She claimed that family members had been waiting to see the body after receiving a call from the police at 11.30pm last night informing them about Sugumar’s death.
Latheefa, who claims to have spoken to a person alleging to have witnessed the incident, said it took place at around 6.30pm yesterday.

According to her further, the eyewitness claimed police pursued the victim near to a cemetery there.

However, it was still not known why the deceased was being chased by police in the first place.
“He was beaten, handcuffed and one of the police personnel took out turmeric powder and more (beating) by 10 to 20 people.

“Police then brought a stretcher and covered the body with the stretcher,” he said.

She added that the deceased is believed to have been left by the roadside since his death at around 7pm till about 11pm, when a police forensic team arrived at the scene and took the his body to Serdang Hospital.

Hospital staff called police

PKR deputy human rights and legal bureau deputy chairperson S Jayathas, who was also at the hospital today, said a disturbance occured outside the morgue when hospital staff refused to allow Sugumar’s family to identify his body.

He claimed the situation became tense after the hospital counter staff refused to entertain family members who had arrived there, and instead called the police to handle the matter.

“The counter staff all went inside (the hospital). They called six security guards and around 20 police personnel, including four with M-16 rifles, to stand guard,” he said.

NONEHe added that at first, the investigating officer only permitted one family member to identify the body.

However, after discussing the matter with laywer N Surendran (left in photo), police allowed Surendran, Kapar MP Manickavasagam and four relations to see the body, Jayathas said.

Accoording to him, Manickavasagam established that the victim was still in handcuffs.

Latheefa said she, together with the deceased’s family, will determine the next course of action in a few hours times, after first studying the post-mortem findings.

“We urge the immediate suspension of all (police) involved and the arrests of those involved in the beating. This (case) must be classified as murder and an independent investigation be carried out,” she added.- Malaysiakini,
'Cops smear turmeric, fatally beat guard' 24/1/2013,

Friday, January 11, 2013

And another police shoot to kill incident....

After, these persons are shot dead, the Malaysian police try to prejudice the public by painting a negative picture of the dead victims, who after all cannot anymore defend themselves. What about the presumption of innocence until proven guilty in a court of law?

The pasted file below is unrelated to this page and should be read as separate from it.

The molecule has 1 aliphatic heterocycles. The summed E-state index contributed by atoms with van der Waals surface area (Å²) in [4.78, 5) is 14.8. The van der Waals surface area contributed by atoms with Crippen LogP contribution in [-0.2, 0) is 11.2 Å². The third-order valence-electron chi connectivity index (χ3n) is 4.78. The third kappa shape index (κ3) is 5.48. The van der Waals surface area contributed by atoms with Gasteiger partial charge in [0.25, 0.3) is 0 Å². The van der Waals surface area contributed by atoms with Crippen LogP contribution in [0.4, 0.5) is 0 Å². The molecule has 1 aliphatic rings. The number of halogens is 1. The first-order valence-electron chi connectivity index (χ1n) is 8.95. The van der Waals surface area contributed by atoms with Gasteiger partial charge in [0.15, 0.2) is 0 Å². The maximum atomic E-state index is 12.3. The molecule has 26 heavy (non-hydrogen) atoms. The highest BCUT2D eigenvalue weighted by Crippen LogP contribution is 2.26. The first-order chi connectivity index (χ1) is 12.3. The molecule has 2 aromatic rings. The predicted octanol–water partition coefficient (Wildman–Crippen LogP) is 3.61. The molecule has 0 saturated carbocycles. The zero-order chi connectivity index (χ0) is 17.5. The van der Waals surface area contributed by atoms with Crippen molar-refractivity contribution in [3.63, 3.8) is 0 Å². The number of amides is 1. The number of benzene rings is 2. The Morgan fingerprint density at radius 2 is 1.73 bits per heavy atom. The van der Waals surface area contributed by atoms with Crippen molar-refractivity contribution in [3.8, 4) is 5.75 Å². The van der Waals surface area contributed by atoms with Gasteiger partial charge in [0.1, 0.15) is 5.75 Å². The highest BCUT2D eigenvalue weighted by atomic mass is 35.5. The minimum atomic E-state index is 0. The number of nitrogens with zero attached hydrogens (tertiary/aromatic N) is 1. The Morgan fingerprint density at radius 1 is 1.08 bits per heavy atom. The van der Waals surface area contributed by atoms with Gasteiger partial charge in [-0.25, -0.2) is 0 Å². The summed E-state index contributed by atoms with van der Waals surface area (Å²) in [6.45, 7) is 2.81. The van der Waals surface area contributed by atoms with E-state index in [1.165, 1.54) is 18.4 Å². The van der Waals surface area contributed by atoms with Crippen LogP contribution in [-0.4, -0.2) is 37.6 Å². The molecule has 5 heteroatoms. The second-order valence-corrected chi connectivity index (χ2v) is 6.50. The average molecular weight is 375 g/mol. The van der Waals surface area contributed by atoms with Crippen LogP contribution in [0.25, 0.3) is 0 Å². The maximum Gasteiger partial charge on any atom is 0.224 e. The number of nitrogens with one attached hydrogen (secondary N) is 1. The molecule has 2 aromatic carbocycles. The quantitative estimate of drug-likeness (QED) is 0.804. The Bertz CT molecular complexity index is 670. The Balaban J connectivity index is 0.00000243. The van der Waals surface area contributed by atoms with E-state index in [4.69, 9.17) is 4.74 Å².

Independent panel to investigate police shoot to kill incident is NEEDED

Two of seven escaped detainees shot dead
The police shot dead two of seven escaped detainees in a shootout today after they attempted to slip through a dragnet and get out of Penang.

Penang police chief Abdul Rahim Hanafi said the dead men were Mohd Fairuz Adam, who was also known as Joe Mafia, and Mohd Noor Mustafa, a member of the Joe Mafia gang.

"A preliminary investigation revealed that they had attempted to flee the state," he told reporters at Bukit Mertajam.

He said the car they were traveling in, and the pistols they had used had been obtained from members of the Joe Mafia gang still at large.

Abdul Rahim said the police received a tip-off at 12.30pm that the two detainees were in the Kubang Semang area and began tailing them 15 minutes later.

"The police ordered them to stop their car, but they refused and sped off towards Kampung Padang Ibu near Kampung Pelet.

"They drove onto a side lane with the police giving chase, for up to three kilometres. Then the police shot at the car's tyres, forcing the driver to lose control of the vehicle and subsequently crashed into a canal.

"The two men started firing at the police and a shootout occurred," he said.   

He also said that the police had received a tip-off that a third detainee was seen buying food at a petrol kiosk along the Kulim-Butterworth highway near Bukit Mertajam at about 2am.

Abdul Rahim said the seven detainees moved about in two groups, one comprising the two Joe Mafia gang members who were shot dead today, and the other comprising the remaining five.

"We advise those still at large to give themselves up," he said.

Abdul Rahim said the police had launched a massive hunt for the five other detainees by deploying 250 personnel from the air unit and the General Operations Force as well.

He advised the people not to shelter the detainees, saying that they could be charged with harbouring criminals.

"Police investigation showed that members of the public had given them food such as bread. We hope the public will cooperate with the police," he said.